AA: I'm Avi Arditti with Rosanne Skirble, and this week on WORDMASTER: More about a legal strategy that critics call by the acronym SLAPP -- a strategic lawsuit against public participation.
Let's say some community activists are trying to persuade the local government to reject a development project. The developer might sue them for defamation and seek millions of dollars in damages. The developer might have little chance of winning, but the activists still have to defend themselves against the lawsuit. The use of SLAPPs began to grow in the nineteen seventies as Americans became more active in government.
GEORGE PRING: "SLAPPers are not all bad people and SLAPPees, or SLAPP victims, they're not all good people either. But what we're saying is, there's always a better place to solve a public governmental issue, better than the courts."
Law professor George Pring wrote a book with sociologist Penelope Canan called "SLAPPs: Getting Sued for Speaking Out." Since it was published in 1996, he says, more than half the states have adopted anti-SLAPP laws similar to the model they proposed. But now there's a new breed of SLAPP.
GEORGE PRING: "Just the way SLAPPs against government communication exploded in the nineteen seventies, we're seeing an explosion now in the twenty-first century of lawsuits, generally by economic interests, against the bloggers, the Facebookers, the tweeters, people who text. Even texting can get you in trouble.
"Interestingly enough, big companies, you're always thinking about this Goliath vs. David. It's usually not. It's usually Davids vs. Davids. Big companies -- you know, BP, British Petroleum, whatever -- have many, many other ways to counteract public criticism. Of course, BP isn't doing such a good job right now."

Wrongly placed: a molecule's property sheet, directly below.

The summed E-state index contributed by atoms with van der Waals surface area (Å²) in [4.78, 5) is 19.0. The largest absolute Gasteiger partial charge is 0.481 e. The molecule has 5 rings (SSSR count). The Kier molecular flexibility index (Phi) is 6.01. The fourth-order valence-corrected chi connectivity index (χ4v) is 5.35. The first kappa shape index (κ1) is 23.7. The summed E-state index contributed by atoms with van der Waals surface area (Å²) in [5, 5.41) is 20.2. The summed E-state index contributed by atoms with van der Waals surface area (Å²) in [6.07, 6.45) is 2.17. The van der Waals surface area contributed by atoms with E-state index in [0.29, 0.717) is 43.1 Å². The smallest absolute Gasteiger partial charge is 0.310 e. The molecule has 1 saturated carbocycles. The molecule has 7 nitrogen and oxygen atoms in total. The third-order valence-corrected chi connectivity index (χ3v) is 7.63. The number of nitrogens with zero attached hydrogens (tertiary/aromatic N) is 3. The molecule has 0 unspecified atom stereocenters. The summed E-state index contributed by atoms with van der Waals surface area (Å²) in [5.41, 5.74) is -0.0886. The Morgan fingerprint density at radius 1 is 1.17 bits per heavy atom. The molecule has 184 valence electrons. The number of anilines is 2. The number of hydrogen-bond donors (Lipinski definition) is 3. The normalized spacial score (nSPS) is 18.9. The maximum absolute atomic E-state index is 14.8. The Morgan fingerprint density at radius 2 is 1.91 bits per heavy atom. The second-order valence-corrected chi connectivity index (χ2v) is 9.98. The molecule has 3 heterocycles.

AA: "And how are courts coming down on this, how are they ruling in cases like David vs. David, meaning smaller company vs. a private citizen type case?"
GEORGE PRING: "That's the problem, in the states that either have only a protection for communications to government or no protections at all."
RS: "And what model would you put here to resolve these cases? You suggested a model that you wrote about in your book, but what model for the new media would you suggest?"
GEORGE PRING: "The California model, or even better the new bill that is in the United States Congress right now, the anti-SLAPP bill. It would protect and dismiss quickly a lawsuit attacking communications with government or a lawsuit attacking communications to the public on an issue of interest to the public."
RS: "And finally I'd just like to ask one last question about how the lawsuits and the freedom of speech and the trials that you're talking about, not only the trials in court but the trials of living through such a situation, how does this characterize who we are as Americans?"
GEORGE PRING: "From a constitutional law standpoint, a human rights standpoint, America protects free speech at an extreme unmatched by any other government, which is both good news and bad news. It depends on which side of the issue you're on. In our country, typically, cases brought in defamation, libel, slander, are very hard for the filer of the lawsuit -- the SLAPPer -- to prove. In other countries like England, the roles are entirely reversed and it's the speaker who is in big trouble in the lawsuit and basically has to prove total innocence and total truth.
"So what it tells us about America is generally speaking we view speech, expression, as a free market in ideas. And people are going to put things into the market that aren't true, that aren't valuable, that aren't worthwhile. But we don't want the government, we particularly don't want the courts to act as censors. And what these cases are is nothing more or less than asking the courts to censor public discourse on public issues."
AA: George Pring is a law professor at the University of Denver in Colorado. You can find the first part of our interview at voanews.com/wordmaster. And that's WORDMASTER for this week. With Rosanne Skirble, I'm Avi Arditti.